October 18, 2012
Shockingly Good Underwear
Bedsores can be a real problem for any bedridden person, either at home or in a hospital. Those who are unable to move in their bed can develop these bedsores, or pressure ulcers. According to the Mayo Clinic, these sores are “injuries to skin and underlying tissues that result from prolonged pressure on the skin.”
Patients can develop these sores if they sit in one spot for too long without moving. Once these sores develop, they can often be difficult to treat and can even be deadly if they become infected. These sores often develop on a patients ankles, legs or hind-quarters. Preventing these sores seems easy enough; Just move every now and again. For some patients, however, “just move” is the hardest thing in the world to do. For years, doctors have had to fight off bedsores in these patients by moving them or shifting them as gently as possible.
Now, a group of Canadian doctors have figured out a way to prevent these bedsores in immobile patients, and the result is, how do you say, shocking.
Enter “Smart E-Pants,” a pair of trousers with electrodes embedded in each cheek meant to shock the patient’s backend periodically.
According to their tests, sending low-voltage shocks through the patient’s keister is just the trick for preventing bedsores without having to jostle or move the patient. To test their new, shockingly helpful underwear, these doctors dressed 37 spinal cord injury patients in their new skivvies. Every 10 minutes for 12 hours a day, the electrodes would send a low current shock straight into the patient’s butt for 10-second intervals. According to Dr. Sean Dukelow, a physiatrist in the department of clinical neurosciences at the Hotchkiss Brain Institute, University of Calgary, these shocks are just enough to mimic the fidgeting and shifting movements necessary for staving off the painful bedsores. “This helps relieve pressure on the skin, increase blood flow and prevent the sores from forming,” said Dr. Dukelow, speaking with ABC News.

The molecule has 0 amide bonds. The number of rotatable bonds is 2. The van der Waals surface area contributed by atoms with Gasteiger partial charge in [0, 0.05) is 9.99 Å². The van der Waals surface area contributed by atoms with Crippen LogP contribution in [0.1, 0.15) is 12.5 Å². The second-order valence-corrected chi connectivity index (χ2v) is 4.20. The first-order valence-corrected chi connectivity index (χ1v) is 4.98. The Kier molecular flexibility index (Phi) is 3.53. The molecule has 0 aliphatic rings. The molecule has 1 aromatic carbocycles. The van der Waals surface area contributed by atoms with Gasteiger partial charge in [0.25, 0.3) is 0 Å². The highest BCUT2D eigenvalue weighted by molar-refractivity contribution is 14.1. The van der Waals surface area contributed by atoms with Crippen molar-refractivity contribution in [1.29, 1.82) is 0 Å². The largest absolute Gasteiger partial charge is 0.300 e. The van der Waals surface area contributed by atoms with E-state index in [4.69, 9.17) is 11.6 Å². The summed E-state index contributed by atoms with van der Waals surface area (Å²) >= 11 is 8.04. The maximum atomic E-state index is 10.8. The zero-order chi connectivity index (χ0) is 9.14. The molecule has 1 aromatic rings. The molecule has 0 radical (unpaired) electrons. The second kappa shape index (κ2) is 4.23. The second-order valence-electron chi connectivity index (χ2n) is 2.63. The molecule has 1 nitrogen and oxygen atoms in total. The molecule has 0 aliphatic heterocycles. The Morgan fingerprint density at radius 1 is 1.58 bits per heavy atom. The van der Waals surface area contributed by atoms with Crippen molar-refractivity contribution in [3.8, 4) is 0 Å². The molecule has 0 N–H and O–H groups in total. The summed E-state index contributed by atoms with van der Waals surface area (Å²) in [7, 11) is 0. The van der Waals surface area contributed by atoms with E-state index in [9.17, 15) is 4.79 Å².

It’s not just those without the ability to move who are in danger of contracting these sores. According to Dr. Albert Levy, an assistant professor of medicine at Mt. Sinai School of Medicine, elderly patients are also at a high risk for contracting pressure ulcers.
“Their circulation is compromised to begin with, they don’t move around as much, and they have less body fat to pad them,” explained Dr. Levy.
Doctors Dukelow and Levy are presenting their findings at the Neuroscience 2012 conference in New Orleans this week. Though these Smart E-Pants are still in the testing phase, experts are saying a commercially available version of the undergarments could cost around $300, plus $16 or so every month to replace the electrodes.
“I think awareness of pressure ulcers over the last five or 10 years has increased dramatically, people realize what damage it can do to them,” said Dr. Dukelow as he addressed members of the conference this week.
“Some of our patients would say, ‘I am a sitting duck for this, if there is any chance that this will prevent it, I’ll do it’. They are often very scared about the fact that this could happen to them.”
Image Credit: ayazad / Shutterstock